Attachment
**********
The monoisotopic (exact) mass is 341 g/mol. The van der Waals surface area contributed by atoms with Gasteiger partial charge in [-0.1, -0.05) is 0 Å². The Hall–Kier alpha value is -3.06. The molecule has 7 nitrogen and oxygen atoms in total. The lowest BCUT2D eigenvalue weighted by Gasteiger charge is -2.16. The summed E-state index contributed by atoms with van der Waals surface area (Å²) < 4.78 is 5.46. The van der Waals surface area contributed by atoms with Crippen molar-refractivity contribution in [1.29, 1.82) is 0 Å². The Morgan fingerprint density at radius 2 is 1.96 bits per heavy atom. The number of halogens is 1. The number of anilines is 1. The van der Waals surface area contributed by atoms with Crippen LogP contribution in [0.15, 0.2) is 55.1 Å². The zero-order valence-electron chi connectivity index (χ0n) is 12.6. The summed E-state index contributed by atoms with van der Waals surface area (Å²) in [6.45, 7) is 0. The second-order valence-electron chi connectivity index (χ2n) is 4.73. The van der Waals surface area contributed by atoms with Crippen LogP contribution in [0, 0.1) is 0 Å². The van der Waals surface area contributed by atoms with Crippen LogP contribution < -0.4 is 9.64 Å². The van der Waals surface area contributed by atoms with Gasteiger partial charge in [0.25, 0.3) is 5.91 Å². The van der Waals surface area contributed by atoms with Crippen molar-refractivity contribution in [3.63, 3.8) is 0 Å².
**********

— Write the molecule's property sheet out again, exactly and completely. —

The monoisotopic (exact) mass is 341 g/mol. The van der Waals surface area contributed by atoms with Gasteiger partial charge in [-0.1, -0.05) is 0 Å². The Hall–Kier alpha value is -3.06. The molecule has 7 nitrogen and oxygen atoms in total. The lowest BCUT2D eigenvalue weighted by Gasteiger charge is -2.16. The summed E-state index contributed by atoms with van der Waals surface area (Å²) < 4.78 is 5.46. The van der Waals surface area contributed by atoms with Crippen molar-refractivity contribution in [1.29, 1.82) is 0 Å². The Morgan fingerprint density at radius 2 is 1.96 bits per heavy atom. The number of halogens is 1. The number of anilines is 1. The van der Waals surface area contributed by atoms with Crippen LogP contribution in [0.15, 0.2) is 55.1 Å². The zero-order valence-electron chi connectivity index (χ0n) is 12.6. The summed E-state index contributed by atoms with van der Waals surface area (Å²) in [6.45, 7) is 0. The second-order valence-electron chi connectivity index (χ2n) is 4.73. The van der Waals surface area contributed by atoms with Crippen LogP contribution in [0, 0.1) is 0 Å². The van der Waals surface area contributed by atoms with Crippen LogP contribution < -0.4 is 9.64 Å². The van der Waals surface area contributed by atoms with Gasteiger partial charge in [0.25, 0.3) is 5.91 Å². The van der Waals surface area contributed by atoms with Crippen molar-refractivity contribution in [3.63, 3.8) is 0 Å².